Four risks to know about carbon pricing

Annie Huang, Taipei; Vyra Wu, DIGITIMES Asia 0

Credit: AFP

The Taiwan Carbon Solution Exchange (TCSE) opened on Monday. As the era of carbon pricing looms, industries are confronting the prevailing economic trend of carbon trading. In light of evolving market dynamics, energy companies are emphasizing that carbon credits will evolve into a vital strategy for enterprises in the realm of social and environmental responsibility. Nevertheless, enterprises must also shoulder the risks associated with international carbon credit exchange.

Coherent Market Insights, a global market intelligence and consulting organization, forecasts that the carbon credit market is poised to attain a value of $2.4 trillion USD from 2020 to 2027, with a CAGR of 31%. Within the context of climate change, the global temperature rise must be constrained below the 2°C threshold stipulated by the Paris Agreement before 2030. Consequently, based on assessments, the cost per metric ton of carbon must range between $50 to $250 USD.

Nonetheless, up until 2022, a mere fraction, less than 4%, of greenhouse gas emissions subject to carbon pricing worldwide have reached this designated price range. Recent appraisals within the market also suggest that a more elevated price point is imperative by 2050 to efficaciously attain carbon neutrality—a prerequisite for realizing the 1.5°C objective established by the Intergovernmental Panel on Climate Change (IPCC).

TCSE has embraced a voluntary approach to the carbon trading market. The total global volume of transactions within the voluntary carbon trading market stands at approximately 362 million metric tons, with an aggregate value of $1.4 billion USD. Looking ahead, carbon credits will develop into an essential strategy for for corporations, reflecting their commitment to social and environmental responsibility.

Currently, commonplace avenues for acquiring carbon credits in the market encompass reforestation, renewable energy adoption, enhancements in energy efficiency, utilization of household equipment, and advancements in industrial processes. As outlined in a 2022 report by Timberland Investment Resource, the most effective and notable avenue is forest carbon credits, achieved through practices like afforestation and forest management. In reality, numerous companies lean towards agricultural and forestry-related carbon credits due to their tangible attributes and supplementary advantages that extend beyond carbon sequestration. These include preserving biodiversity, regulating climate, and contributing to local economies through other ecosystem services.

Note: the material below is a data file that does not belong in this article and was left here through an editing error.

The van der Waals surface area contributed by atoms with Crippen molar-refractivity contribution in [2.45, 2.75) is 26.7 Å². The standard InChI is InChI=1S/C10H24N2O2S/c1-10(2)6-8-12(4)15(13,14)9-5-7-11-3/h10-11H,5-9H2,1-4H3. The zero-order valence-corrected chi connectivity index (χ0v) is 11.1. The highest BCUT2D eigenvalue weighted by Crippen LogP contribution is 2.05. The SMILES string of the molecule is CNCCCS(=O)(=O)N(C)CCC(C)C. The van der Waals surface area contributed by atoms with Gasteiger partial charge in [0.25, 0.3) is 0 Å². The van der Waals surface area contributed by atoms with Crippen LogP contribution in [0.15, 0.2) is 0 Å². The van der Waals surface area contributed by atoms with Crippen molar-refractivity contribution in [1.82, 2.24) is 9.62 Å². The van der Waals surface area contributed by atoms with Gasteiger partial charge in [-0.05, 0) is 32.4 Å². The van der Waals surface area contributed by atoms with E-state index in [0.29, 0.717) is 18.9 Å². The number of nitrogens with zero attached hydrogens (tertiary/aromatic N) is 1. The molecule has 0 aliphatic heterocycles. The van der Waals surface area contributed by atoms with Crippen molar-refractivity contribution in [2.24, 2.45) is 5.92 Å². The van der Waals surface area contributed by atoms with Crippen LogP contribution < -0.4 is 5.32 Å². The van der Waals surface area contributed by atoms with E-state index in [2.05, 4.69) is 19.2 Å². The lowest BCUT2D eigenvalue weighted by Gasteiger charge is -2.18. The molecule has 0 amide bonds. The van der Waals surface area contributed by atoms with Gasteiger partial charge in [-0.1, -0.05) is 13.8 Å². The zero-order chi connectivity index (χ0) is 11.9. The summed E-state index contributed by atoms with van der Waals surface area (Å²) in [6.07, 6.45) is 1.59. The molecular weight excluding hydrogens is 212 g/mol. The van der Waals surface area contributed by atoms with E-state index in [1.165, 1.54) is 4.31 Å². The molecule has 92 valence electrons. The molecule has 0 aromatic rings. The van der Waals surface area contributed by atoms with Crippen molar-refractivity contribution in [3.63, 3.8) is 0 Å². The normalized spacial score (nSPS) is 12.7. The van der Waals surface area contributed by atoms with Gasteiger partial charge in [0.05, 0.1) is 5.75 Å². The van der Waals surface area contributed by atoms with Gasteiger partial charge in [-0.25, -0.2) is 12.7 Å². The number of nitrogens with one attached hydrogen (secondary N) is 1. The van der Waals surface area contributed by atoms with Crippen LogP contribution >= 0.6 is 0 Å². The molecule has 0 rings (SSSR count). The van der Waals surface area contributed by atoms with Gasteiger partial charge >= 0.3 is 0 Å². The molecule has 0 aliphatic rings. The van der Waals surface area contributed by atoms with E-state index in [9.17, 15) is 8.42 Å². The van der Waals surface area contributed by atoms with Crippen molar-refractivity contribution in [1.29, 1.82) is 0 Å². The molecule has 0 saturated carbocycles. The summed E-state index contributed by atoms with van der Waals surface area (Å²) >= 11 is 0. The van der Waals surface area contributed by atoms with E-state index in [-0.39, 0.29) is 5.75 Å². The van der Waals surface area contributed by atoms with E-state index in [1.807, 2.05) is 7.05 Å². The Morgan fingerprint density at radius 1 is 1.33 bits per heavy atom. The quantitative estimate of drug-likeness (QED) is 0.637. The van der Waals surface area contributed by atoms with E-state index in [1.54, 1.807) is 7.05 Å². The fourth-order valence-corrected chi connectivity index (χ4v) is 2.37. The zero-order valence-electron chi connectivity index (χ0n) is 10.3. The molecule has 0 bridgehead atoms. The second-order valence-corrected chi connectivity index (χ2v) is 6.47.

In the ongoing strategic blueprint of TCSE, the initial emphasis will be on carbon consulting and carbon auditing, subsequently leading to engagement in international carbon credit trading. Eventually, with the establishment of subsidiary laws governing carbon credit trading and the formulation of pertinent policies, carbon trading will be launched.

It is important to take note that TCSE's emphasis on international carbon credit trading over domestic trading prompts a word of caution to businesses regarding potential risks associated with international carbon credit transactions. These risks encompass credit, system, market, and legal aspects. Credit risk pertains to the potential for traders' assets to incur losses due to credit-related issues within the carbon market. System risk involves being vigilant about human errors, technical glitches, and cybersecurity concerns within the operational processes and system. Market risk entails being attuned to price fluctuations in the carbon market. Legal risk encompasses the prospect that legal and policy regulations in the carbon market could influence traders' transaction strategies and asset allocation.

Beyond the risks outlined by energy companies, scholars also underline the laudable intentions of the carbon trading platform. While the platform's mechanisms are still in the developmental phase, its success or failure hinges on factors like trading counterpart categories, transaction scale, and employed trading methods. In the context of carbon trading, it is essential not to overly constrain the range of trading counterparts. The ethos of carbon reduction should be embraced universally, offering opportunities for small and medium-sized enterprises, commercial users, communities, and individuals to partake in the benefits of carbon reduction through the platform.